After joining the family company, John managed many of WJ Marston’s diverse construction projects for the next four decades: schools, hotels, Tottenham Hale tube station, the Kingston School of Architecture, London Oratory school and numerous residential and commercial developments in south London.
Concurrent with his work career, John enjoyed a social and playing life as a tight head prop with Shirley Wanderers Rugby Club, whose members distinguished themselves by stealing the Twickenham crossbar after the 1965 Varsity match in an incident that made the national papers, before negotiating its safe return.
His achievements include guiding Marston Hotels to become the largest independent hotel group within Best Western UK, winning AA hotel group of the year 2004, before the company was sold in 2006.
He served for 25 years as governor at the further education
Efforts to address homelessness in Western Australia are being hampered by a construction market so heated that even the government is struggling to find contractors.
John Carey, the state’s housing minister, has told a forum organised by Shelter WA “massive cost escalations” are forcing a rethink of how best to provide social housing.
WA’s social housing waitlist has grown to almost 19,000 applications, with the average wait time exceeding two years.
University of Western Australia research this week highlighted an almost 40% increase in the number of homeless people accessing services in WA over the past five years.
It found women sleeping rough were more likely than men to experience violence and health problems, with more than 85% reporting having been attacked on the streets since 2020.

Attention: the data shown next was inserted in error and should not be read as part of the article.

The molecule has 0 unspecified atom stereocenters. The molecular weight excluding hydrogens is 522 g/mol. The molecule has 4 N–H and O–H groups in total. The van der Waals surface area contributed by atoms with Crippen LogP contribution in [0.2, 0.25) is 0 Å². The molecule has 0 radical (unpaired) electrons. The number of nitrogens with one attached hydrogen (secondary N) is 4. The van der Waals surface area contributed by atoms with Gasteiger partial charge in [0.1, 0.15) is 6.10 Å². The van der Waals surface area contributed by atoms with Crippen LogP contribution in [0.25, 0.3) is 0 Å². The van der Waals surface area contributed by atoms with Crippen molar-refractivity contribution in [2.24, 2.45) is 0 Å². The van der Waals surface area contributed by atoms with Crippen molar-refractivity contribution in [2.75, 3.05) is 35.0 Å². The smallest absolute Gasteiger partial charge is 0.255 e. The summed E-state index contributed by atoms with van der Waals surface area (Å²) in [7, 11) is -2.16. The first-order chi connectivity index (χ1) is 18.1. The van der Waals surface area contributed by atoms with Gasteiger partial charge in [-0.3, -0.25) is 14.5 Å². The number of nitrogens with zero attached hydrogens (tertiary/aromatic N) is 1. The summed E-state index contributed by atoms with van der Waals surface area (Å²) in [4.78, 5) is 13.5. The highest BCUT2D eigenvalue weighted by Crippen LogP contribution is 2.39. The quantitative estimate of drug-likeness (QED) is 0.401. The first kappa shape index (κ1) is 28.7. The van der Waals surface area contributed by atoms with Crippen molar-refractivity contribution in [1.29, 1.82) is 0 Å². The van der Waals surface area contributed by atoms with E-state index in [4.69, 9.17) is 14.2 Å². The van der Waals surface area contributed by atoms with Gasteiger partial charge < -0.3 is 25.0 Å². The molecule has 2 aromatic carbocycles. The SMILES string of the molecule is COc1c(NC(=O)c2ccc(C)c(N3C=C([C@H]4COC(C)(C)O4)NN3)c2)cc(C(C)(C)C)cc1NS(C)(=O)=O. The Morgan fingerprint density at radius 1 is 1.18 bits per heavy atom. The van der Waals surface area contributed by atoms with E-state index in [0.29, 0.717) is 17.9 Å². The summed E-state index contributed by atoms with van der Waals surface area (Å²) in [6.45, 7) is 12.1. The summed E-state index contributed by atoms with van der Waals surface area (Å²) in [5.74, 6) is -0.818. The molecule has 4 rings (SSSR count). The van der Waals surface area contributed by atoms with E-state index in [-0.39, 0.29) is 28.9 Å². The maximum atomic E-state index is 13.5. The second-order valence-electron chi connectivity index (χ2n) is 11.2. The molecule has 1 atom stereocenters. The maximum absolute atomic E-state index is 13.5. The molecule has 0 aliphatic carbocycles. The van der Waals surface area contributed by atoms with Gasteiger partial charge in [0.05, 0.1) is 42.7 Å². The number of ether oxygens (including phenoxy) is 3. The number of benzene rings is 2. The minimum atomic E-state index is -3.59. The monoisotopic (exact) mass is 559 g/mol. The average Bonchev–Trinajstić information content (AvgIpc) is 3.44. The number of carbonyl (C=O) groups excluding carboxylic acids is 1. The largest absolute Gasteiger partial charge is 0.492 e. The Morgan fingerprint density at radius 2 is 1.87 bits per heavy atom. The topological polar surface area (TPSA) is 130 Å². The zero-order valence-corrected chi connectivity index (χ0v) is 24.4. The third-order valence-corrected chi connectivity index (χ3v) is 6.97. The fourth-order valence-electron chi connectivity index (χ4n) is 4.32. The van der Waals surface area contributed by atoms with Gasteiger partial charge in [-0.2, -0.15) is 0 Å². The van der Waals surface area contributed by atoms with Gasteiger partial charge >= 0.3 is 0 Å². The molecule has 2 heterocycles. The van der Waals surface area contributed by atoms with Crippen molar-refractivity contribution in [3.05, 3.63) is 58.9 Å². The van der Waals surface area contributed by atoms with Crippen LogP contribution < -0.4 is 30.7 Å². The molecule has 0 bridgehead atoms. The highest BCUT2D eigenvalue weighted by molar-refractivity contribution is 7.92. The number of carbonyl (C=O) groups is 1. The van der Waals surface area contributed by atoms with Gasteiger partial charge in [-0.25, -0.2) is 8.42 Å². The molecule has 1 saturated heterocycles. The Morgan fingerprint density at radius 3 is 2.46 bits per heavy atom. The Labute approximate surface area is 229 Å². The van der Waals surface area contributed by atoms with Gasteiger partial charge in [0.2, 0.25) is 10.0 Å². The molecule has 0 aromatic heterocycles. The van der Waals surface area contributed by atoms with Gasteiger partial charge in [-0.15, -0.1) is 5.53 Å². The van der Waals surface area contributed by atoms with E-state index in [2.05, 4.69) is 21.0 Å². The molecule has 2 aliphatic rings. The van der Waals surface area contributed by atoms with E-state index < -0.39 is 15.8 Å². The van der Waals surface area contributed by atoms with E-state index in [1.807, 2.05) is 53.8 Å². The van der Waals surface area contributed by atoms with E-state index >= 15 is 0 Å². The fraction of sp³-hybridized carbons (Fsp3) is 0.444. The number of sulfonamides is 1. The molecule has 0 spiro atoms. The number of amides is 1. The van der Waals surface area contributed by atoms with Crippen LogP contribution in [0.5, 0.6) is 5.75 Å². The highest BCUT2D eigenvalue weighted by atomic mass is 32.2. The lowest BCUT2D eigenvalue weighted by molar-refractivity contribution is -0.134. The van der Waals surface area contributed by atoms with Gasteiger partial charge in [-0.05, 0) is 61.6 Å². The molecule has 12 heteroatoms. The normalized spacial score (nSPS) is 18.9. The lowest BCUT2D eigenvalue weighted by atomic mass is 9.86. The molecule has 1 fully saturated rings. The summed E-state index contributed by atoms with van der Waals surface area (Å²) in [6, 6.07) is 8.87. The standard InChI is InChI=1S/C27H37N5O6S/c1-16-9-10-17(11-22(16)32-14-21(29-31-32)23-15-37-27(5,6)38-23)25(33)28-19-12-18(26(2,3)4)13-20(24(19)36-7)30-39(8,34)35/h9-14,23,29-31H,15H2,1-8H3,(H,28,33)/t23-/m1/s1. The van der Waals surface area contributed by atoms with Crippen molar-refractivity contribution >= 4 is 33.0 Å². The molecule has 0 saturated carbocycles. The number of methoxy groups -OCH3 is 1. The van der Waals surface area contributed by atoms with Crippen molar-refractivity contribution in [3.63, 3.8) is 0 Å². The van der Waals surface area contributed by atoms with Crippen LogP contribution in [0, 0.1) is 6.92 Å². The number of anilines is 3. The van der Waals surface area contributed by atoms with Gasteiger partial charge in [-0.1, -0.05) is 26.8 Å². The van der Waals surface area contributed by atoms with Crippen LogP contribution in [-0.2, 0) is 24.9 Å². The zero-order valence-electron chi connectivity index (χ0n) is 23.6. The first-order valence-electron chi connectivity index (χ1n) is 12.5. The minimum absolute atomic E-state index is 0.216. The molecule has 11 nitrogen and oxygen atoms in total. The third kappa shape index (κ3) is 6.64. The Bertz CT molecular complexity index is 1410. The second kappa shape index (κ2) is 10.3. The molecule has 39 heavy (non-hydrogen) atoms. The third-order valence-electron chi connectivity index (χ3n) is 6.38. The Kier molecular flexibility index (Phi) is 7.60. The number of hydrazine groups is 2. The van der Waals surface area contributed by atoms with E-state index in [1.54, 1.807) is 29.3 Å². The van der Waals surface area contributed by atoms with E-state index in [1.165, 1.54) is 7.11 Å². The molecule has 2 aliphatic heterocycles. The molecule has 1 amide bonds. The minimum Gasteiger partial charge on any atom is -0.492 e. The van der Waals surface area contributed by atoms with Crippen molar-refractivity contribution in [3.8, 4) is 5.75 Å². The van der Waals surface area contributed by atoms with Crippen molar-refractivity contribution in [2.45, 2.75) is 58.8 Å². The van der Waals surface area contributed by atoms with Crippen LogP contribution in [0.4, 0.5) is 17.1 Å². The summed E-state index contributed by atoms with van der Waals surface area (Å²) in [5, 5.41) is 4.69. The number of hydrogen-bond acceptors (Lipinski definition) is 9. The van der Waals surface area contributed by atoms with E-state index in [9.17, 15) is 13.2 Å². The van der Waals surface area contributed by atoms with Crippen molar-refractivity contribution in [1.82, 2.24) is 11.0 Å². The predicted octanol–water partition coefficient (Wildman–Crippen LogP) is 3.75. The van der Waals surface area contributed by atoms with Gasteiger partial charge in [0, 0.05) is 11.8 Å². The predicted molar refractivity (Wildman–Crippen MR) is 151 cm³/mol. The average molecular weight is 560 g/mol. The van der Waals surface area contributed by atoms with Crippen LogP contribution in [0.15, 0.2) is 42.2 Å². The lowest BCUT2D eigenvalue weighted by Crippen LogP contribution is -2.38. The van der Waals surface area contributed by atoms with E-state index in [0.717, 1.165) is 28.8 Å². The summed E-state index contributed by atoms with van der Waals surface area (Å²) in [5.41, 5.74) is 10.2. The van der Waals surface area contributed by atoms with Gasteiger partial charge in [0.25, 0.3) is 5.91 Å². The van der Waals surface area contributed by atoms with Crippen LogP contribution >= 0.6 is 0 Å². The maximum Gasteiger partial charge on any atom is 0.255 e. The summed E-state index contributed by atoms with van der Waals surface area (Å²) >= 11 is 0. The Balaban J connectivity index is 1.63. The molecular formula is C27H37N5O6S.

The McGowan government will spend $2.4bn on housing and homelessness measures over the next four years, but a spike in demand for builders and other specialists, as well as global materials shortages, has caused headaches.
“The biggest challenge I have is getting that money out the door,” Carey told the forum on Wednesday.
“Every day that I’ve been the minister for housing … I get up and think ‘How can we accelerate the delivery of social housing?’.
“I can go out for tenders [but] no one responds to build the property or wants to refurbish property.”
Carey last week revealed the government had withdrawn a request for tender to build a new Common Ground accommodation facility in East Perth because the offers received had not demonstrated value for money.
The 112-unit development, one of two Common Ground facilities in the works, is expected to provide permanent housing and support services for rough sleepers and low-income earners.
A new request for tender
Bellway has reported a record year of sales as rising house prices offset increasing energy and building costs, and the housebuilder predicted a bumper 2023 despite higher interest rates and the cost of living crisis.
The company reported a 13% increase in revenues to a record £3.5bn and 10.5% growth in completions to a record 11,198 in the financial year to the end of July.
Bellway said it benefited from a higher than expected rise in the average selling price, which rose 2.6% to £314,000.
“Bellway has delivered another strong performance, with volume output and housing revenue reaching record levels against the backdrop of a challenging operating environment and macroeconomic uncertainty,” the chief executive, Jason Honeyman, said.
Despite the growing economic pressures as the Bank of England raised interest rates despite predicting an imminent recession, Bellway forecast another record year. The number of home completions is expected to reach 12,200 – about 12% more than in pre-Covid 2019. The company’s forward orders book stands at 7,223 homes with the value rising 4.5% to £2.1bn – another record – and it said it has already sold nearly 50% of private completions.
During the year the pace of business increased as buyer demand remained strong with the reservation rate increasing by 6.9% to 218 a week, while the cancellation rate remained at a low 13%.
“Confidence among customers is strong,” the company said. “Although interest rates and fuel costs have contributed to the rise in the cost of living, Bellway’s range of modern, well-designed new homes continues to provide an attractive and affordable proposition for our customers.”
The company expects the average selling price to drop slightly to just over £300,000 in the year to the end of July 2023 owing to previously announced changes in its geographical and product mix.